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Environ Health Perspect. 2010 Jan;118(1):87-91. doi: 10.1289/ehp.0900818.

Association of heart rate variability in taxi drivers with marked changes in particulate air pollution in Beijing in 2008.

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Peking University School of Public Health, Beijing, China.



Heart rate variability (HRV), a marker of cardiac autonomic function, has been -associated with particulate matter (PM) air pollution, especially in older patients and those with cardio-vascular diseases. However, the effect of PM exposure on cardiac autonomic function in young, healthy adults has received less attention.


We evaluated the relationship between exposure to traffic-related PM with an aerodynamic diameter <or= 2.5 microm (PM2.5) and HRV in a highly exposed panel of taxi drivers.


Continuous measurements of personal exposure to PM2.5 and ambulatory electrocardiogram monitoring were conducted on 11 young healthy taxi drivers for a 12-hr work shift during their work time (09002100 hr) before, during, and after the Beijing 2008 Olympic Games. Mixed-effects regression models were used to estimate associations between PM2.5 exposure and percent changes in 5-min HRV indices after combining data from the three time periods and controlling for potentially confounding variables.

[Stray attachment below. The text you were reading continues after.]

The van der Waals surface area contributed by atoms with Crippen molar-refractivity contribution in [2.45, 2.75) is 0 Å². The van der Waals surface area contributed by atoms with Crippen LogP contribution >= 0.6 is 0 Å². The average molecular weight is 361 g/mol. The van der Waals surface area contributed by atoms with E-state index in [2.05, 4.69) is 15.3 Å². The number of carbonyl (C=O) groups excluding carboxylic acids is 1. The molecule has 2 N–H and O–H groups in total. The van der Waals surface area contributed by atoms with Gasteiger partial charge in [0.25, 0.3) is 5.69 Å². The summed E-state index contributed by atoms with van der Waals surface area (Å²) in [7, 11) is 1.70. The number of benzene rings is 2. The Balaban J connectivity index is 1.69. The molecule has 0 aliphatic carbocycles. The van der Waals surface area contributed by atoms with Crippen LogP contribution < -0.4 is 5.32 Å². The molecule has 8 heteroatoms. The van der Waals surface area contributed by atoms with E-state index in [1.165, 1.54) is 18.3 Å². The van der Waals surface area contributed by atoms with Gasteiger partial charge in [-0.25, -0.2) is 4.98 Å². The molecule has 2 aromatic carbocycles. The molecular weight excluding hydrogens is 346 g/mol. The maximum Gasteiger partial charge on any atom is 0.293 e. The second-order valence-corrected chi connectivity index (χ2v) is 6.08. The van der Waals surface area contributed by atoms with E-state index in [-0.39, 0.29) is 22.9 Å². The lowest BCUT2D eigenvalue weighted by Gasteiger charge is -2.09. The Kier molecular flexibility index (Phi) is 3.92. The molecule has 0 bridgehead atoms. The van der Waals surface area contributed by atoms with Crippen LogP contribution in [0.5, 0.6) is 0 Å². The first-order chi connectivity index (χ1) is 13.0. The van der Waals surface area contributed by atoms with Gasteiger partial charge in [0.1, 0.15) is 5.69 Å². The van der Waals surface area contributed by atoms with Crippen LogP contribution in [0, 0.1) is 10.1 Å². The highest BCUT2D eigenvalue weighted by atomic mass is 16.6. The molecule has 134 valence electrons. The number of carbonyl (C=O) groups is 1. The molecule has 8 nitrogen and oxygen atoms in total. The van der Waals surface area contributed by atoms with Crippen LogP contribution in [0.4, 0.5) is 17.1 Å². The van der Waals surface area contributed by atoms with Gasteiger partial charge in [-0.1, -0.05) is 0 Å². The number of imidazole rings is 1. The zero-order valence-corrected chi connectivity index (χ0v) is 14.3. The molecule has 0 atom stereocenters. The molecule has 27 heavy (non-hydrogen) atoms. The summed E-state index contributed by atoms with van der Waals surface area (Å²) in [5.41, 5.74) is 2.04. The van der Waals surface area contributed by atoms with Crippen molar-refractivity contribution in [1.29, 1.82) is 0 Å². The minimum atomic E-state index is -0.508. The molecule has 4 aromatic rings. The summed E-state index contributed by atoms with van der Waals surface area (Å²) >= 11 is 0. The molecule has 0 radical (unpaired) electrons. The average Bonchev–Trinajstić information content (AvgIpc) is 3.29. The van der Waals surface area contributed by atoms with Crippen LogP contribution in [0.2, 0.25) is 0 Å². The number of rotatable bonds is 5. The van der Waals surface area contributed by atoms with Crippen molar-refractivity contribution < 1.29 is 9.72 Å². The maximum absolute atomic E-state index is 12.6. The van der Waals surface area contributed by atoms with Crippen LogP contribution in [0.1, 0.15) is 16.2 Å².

Personal exposures of taxi drivers to PM2.5 changed markedly across the three time -periods. The standard deviation of normal-to-normal (SDNN) intervals decreased by 2.2% [95% confidence interval (CI), 3.8% to 0.6%] with an interquartile range (IQR; 69.5 microg/m3) increase in the 30-min PM2.5 moving average, whereas the low-frequency and high-frequency powers decreased by 4.2% (95% CI, 9.0% to 0.8%) and 6.2% (95% CI, 10.7% to 1.5%), respectively, in association with an IQR increase in the 2-hr PM2.5 moving average.


Marked changes in traffic-related PM2.5 exposure were associated with altered cardiac autonomic function in young healthy adults.

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